Chiba hospital stands out in creaking medical system

by Fumiko Yamaoka

Kyodo News

CHIBA — Nadogaya Hospital in Kashiwa, Chiba Prefecture, is a rarity at a time when other medical institutions are struggling to hire doctors and turning away people in need of emergency treatment.

The private hospital has stuck to its principle of accepting all sick people in need of emergency treatment without fail.

The hospital deals with about 5,200 ambulance deliveries and conducts about 1,600 operations a year.

There have been numerous reports of patients in need of urgent care being refused by more than a dozen hospitals and having to wait in ambulances until finally gaining admission. The rejecting hospitals said the decisions were made because they lacked vacant beds or physicians.

Nadogaya Hospital’s formula for management is to recruit doctors with good pay and maintain close cooperation with other hospitals in Kashiwa, the city where it was established in 1983.

Equipped with 247 beds, it is designated as a “secondary” medical institution designed to receive patients requiring emergency treatment and hospitalization during nighttime hours and holidays. It has 35 full-time and 28 part-time doctors.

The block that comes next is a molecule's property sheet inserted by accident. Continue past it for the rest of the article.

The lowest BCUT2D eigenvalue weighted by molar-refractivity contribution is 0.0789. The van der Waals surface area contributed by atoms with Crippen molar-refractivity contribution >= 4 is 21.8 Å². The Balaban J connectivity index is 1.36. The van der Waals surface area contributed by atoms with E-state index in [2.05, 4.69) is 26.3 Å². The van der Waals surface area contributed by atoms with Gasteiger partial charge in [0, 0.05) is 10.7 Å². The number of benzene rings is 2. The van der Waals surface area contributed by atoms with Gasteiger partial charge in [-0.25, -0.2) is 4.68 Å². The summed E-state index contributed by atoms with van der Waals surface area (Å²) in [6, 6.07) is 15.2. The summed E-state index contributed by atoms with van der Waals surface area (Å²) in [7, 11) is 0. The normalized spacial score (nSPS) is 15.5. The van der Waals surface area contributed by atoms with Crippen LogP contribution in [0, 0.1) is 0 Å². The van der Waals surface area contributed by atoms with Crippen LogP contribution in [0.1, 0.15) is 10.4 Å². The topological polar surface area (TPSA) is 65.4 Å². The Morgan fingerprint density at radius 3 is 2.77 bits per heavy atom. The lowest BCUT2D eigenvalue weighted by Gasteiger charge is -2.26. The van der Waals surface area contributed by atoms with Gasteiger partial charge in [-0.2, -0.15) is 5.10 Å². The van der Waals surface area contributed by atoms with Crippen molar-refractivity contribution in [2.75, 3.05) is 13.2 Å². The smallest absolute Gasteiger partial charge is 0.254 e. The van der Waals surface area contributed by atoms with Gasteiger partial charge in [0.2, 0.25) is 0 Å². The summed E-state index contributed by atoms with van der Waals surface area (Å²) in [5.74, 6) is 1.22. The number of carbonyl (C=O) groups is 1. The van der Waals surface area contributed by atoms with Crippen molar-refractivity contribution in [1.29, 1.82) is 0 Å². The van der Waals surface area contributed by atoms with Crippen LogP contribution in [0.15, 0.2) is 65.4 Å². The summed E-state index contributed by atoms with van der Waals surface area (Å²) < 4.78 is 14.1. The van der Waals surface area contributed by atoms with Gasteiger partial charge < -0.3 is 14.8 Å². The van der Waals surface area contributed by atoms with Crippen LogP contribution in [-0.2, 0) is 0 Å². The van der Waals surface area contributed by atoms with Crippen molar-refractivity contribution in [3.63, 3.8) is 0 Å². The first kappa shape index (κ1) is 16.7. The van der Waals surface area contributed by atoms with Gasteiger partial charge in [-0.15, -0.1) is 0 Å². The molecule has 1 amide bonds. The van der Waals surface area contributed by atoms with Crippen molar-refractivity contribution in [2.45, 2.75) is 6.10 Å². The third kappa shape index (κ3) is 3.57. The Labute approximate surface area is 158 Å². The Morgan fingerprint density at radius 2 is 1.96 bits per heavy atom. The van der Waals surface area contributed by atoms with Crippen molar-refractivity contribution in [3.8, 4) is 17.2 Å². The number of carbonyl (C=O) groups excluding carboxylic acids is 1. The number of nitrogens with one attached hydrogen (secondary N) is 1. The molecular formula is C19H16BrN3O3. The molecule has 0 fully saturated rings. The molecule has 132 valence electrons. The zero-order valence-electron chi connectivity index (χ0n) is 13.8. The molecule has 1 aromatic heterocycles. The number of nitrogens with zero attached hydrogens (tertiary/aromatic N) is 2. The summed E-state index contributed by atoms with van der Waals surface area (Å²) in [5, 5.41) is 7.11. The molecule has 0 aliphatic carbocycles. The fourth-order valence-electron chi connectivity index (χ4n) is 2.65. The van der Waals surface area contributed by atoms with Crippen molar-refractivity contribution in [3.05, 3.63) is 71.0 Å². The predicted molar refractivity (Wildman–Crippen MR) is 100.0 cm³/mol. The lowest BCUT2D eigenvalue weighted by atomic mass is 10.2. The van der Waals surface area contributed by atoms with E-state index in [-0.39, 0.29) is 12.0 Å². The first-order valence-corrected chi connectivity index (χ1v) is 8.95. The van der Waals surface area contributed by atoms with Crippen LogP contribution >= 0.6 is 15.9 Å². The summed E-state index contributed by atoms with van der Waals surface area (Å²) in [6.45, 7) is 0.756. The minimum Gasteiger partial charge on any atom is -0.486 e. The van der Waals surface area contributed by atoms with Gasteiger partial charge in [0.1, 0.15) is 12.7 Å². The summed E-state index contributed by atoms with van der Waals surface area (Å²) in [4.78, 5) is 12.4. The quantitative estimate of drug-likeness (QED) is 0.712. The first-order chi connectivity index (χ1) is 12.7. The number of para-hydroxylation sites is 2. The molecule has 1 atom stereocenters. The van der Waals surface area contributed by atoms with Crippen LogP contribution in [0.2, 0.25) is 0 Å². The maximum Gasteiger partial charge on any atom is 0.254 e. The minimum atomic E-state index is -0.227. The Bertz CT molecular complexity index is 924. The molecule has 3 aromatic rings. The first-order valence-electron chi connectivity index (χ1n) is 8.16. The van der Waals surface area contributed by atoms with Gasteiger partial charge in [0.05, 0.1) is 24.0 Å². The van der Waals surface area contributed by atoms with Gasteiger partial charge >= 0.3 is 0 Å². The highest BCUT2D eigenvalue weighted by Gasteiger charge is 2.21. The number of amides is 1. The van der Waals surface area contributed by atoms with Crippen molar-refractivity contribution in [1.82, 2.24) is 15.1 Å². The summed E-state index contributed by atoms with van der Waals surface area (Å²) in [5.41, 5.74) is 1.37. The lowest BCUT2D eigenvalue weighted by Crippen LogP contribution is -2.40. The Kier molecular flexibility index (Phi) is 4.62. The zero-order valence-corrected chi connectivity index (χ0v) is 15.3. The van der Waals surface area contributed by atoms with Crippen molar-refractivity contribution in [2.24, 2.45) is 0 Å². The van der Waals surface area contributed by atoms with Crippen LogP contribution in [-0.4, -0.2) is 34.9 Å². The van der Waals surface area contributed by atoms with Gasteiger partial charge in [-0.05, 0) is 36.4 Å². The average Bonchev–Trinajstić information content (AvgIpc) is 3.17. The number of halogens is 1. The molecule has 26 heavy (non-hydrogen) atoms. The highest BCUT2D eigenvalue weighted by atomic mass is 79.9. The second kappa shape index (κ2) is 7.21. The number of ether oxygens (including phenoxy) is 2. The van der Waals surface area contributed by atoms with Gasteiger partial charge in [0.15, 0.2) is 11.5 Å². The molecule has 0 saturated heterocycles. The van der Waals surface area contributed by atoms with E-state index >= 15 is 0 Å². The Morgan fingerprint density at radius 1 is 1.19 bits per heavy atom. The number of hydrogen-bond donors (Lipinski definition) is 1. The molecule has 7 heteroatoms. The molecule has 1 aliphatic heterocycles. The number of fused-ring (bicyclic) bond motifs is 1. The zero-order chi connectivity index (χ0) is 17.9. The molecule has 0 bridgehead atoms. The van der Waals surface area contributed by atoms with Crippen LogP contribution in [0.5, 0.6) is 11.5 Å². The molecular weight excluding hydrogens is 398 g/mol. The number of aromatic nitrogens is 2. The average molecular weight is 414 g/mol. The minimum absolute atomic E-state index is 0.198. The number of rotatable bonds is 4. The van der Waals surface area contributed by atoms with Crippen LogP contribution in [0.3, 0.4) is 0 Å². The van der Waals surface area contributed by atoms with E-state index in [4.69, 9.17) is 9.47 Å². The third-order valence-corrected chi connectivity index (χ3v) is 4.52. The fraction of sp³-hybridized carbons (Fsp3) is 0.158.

Makoto Yamazaki, the 73-year-old founder and chief director of the hospital, said, “We pay them a high salary, comparable to the cost of building a house near the hospital.”

The majority of the surgeons live about five minutes away by car.

The hospital also maintains substantial welfare services for its staff, such as covering the cost of academic meetings or running in the regular marathon in Honolulu, one of Yamazaki’s own ideas.

The hospital’s occupancy rate is high at 94 percent a year. It earns a steady income by accepting sick people at night and during holidays, which results in high compensation points under the national health insurance system.

Deputy Director Kazuaki Takahashi, 54, said there is no need for Nadogaya Hospital alone to complete patients’ treatment, adding that hospitals must do whatever is necessary to build a network within the region.

For instance, Nadogaya Hospital has no department of obstetrics and gynecology but maintains cooperative arrangements with hospitals with obstetrics departments in the area.